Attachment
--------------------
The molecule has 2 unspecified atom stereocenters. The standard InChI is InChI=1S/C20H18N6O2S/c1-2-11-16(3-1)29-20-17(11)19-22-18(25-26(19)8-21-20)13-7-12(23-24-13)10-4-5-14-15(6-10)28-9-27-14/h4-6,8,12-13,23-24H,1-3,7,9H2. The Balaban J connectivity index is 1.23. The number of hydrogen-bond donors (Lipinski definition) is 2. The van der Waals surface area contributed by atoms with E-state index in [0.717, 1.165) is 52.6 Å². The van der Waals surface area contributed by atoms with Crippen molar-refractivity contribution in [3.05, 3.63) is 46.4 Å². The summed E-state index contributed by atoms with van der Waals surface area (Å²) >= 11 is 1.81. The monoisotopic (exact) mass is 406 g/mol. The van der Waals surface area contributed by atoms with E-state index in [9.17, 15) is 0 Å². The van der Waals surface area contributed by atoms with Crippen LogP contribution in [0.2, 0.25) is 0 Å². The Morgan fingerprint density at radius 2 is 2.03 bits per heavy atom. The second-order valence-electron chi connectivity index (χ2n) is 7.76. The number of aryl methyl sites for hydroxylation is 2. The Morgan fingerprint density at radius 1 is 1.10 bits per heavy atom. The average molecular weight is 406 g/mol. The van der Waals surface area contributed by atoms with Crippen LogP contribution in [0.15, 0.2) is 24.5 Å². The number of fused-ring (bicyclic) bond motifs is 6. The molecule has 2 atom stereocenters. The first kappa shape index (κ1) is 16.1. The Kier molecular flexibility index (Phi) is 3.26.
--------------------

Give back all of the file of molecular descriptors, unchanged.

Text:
The molecule has 2 unspecified atom stereocenters. The standard InChI is InChI=1S/C20H18N6O2S/c1-2-11-16(3-1)29-20-17(11)19-22-18(25-26(19)8-21-20)13-7-12(23-24-13)10-4-5-14-15(6-10)28-9-27-14/h4-6,8,12-13,23-24H,1-3,7,9H2. The Balaban J connectivity index is 1.23. The number of hydrogen-bond donors (Lipinski definition) is 2. The van der Waals surface area contributed by atoms with E-state index in [0.717, 1.165) is 52.6 Å². The van der Waals surface area contributed by atoms with Crippen molar-refractivity contribution in [3.05, 3.63) is 46.4 Å². The summed E-state index contributed by atoms with van der Waals surface area (Å²) >= 11 is 1.81. The monoisotopic (exact) mass is 406 g/mol. The van der Waals surface area contributed by atoms with E-state index in [9.17, 15) is 0 Å². The van der Waals surface area contributed by atoms with Crippen LogP contribution in [0.2, 0.25) is 0 Å². The Morgan fingerprint density at radius 2 is 2.03 bits per heavy atom. The second-order valence-electron chi connectivity index (χ2n) is 7.76. The number of aryl methyl sites for hydroxylation is 2. The Morgan fingerprint density at radius 1 is 1.10 bits per heavy atom. The average molecular weight is 406 g/mol. The van der Waals surface area contributed by atoms with Crippen LogP contribution in [0.15, 0.2) is 24.5 Å². The number of fused-ring (bicyclic) bond motifs is 6. The molecule has 2 atom stereocenters. The first kappa shape index (κ1) is 16.1. The Kier molecular flexibility index (Phi) is 3.26.